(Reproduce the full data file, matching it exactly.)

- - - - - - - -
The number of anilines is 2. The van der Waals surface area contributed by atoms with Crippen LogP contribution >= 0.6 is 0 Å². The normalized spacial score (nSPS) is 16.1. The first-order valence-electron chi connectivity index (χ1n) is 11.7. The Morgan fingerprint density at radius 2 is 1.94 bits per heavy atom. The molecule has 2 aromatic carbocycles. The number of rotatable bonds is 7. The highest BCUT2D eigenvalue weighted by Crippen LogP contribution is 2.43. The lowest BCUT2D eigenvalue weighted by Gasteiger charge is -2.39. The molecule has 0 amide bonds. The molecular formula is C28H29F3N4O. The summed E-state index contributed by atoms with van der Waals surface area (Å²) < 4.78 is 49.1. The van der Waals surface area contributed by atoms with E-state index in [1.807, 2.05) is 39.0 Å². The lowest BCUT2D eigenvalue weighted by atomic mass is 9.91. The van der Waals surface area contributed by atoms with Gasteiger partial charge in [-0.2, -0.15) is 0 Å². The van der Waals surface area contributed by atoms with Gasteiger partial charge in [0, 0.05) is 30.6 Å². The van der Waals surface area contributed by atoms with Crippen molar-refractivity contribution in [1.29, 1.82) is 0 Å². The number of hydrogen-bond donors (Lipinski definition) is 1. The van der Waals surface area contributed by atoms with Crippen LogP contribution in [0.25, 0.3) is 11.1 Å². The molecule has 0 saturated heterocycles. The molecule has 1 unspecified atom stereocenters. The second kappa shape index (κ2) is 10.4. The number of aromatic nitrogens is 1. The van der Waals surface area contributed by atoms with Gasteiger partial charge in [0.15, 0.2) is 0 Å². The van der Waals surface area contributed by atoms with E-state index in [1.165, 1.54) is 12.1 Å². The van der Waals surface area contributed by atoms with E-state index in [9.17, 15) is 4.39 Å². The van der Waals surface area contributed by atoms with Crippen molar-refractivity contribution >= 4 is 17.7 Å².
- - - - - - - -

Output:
The number of anilines is 2. The van der Waals surface area contributed by atoms with Crippen LogP contribution >= 0.6 is 0 Å². The normalized spacial score (nSPS) is 16.1. The first-order valence-electron chi connectivity index (χ1n) is 11.7. The Morgan fingerprint density at radius 2 is 1.94 bits per heavy atom. The molecule has 2 aromatic carbocycles. The number of rotatable bonds is 7. The highest BCUT2D eigenvalue weighted by Crippen LogP contribution is 2.43. The lowest BCUT2D eigenvalue weighted by Gasteiger charge is -2.39. The molecule has 0 amide bonds. The molecular formula is C28H29F3N4O. The summed E-state index contributed by atoms with van der Waals surface area (Å²) < 4.78 is 49.1. The van der Waals surface area contributed by atoms with E-state index in [1.807, 2.05) is 39.0 Å². The lowest BCUT2D eigenvalue weighted by atomic mass is 9.91. The van der Waals surface area contributed by atoms with Gasteiger partial charge in [-0.2, -0.15) is 0 Å². The van der Waals surface area contributed by atoms with Gasteiger partial charge in [0, 0.05) is 30.6 Å². The van der Waals surface area contributed by atoms with Crippen molar-refractivity contribution in [1.29, 1.82) is 0 Å². The number of hydrogen-bond donors (Lipinski definition) is 1. The van der Waals surface area contributed by atoms with Crippen LogP contribution in [0.25, 0.3) is 11.1 Å². The molecule has 0 saturated heterocycles. The molecule has 1 unspecified atom stereocenters. The second kappa shape index (κ2) is 10.4. The number of aromatic nitrogens is 1. The van der Waals surface area contributed by atoms with Gasteiger partial charge in [0.15, 0.2) is 0 Å². The van der Waals surface area contributed by atoms with E-state index in [1.165, 1.54) is 12.1 Å². The van der Waals surface area contributed by atoms with E-state index in [9.17, 15) is 4.39 Å². The van der Waals surface area contributed by atoms with Crippen molar-refractivity contribution >= 4 is 17.7 Å².